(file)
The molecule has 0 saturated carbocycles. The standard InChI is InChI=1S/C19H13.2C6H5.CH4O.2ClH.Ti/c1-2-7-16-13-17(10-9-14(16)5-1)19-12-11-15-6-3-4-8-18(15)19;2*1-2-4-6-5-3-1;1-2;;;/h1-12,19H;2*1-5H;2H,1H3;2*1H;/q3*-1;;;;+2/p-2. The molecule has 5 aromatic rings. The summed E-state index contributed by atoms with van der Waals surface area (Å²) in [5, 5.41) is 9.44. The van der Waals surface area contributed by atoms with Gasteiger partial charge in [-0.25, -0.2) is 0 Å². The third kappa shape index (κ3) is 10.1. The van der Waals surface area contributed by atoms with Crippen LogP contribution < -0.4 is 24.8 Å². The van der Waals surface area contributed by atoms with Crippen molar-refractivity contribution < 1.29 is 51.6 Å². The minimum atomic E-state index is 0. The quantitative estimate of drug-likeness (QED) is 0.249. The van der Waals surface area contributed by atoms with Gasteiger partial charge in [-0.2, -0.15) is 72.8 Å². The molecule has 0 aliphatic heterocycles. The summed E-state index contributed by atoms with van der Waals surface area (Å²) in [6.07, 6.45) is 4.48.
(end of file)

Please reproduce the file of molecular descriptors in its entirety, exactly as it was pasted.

The molecule has 0 saturated carbocycles. The standard InChI is InChI=1S/C19H13.2C6H5.CH4O.2ClH.Ti/c1-2-7-16-13-17(10-9-14(16)5-1)19-12-11-15-6-3-4-8-18(15)19;2*1-2-4-6-5-3-1;1-2;;;/h1-12,19H;2*1-5H;2H,1H3;2*1H;/q3*-1;;;;+2/p-2. The molecule has 5 aromatic rings. The summed E-state index contributed by atoms with van der Waals surface area (Å²) in [5, 5.41) is 9.44. The van der Waals surface area contributed by atoms with Gasteiger partial charge in [-0.25, -0.2) is 0 Å². The third kappa shape index (κ3) is 10.1. The van der Waals surface area contributed by atoms with Crippen LogP contribution < -0.4 is 24.8 Å². The van der Waals surface area contributed by atoms with Crippen molar-refractivity contribution < 1.29 is 51.6 Å². The minimum atomic E-state index is 0. The quantitative estimate of drug-likeness (QED) is 0.249. The van der Waals surface area contributed by atoms with Gasteiger partial charge in [-0.2, -0.15) is 72.8 Å². The molecule has 0 aliphatic heterocycles. The summed E-state index contributed by atoms with van der Waals surface area (Å²) in [6.07, 6.45) is 4.48.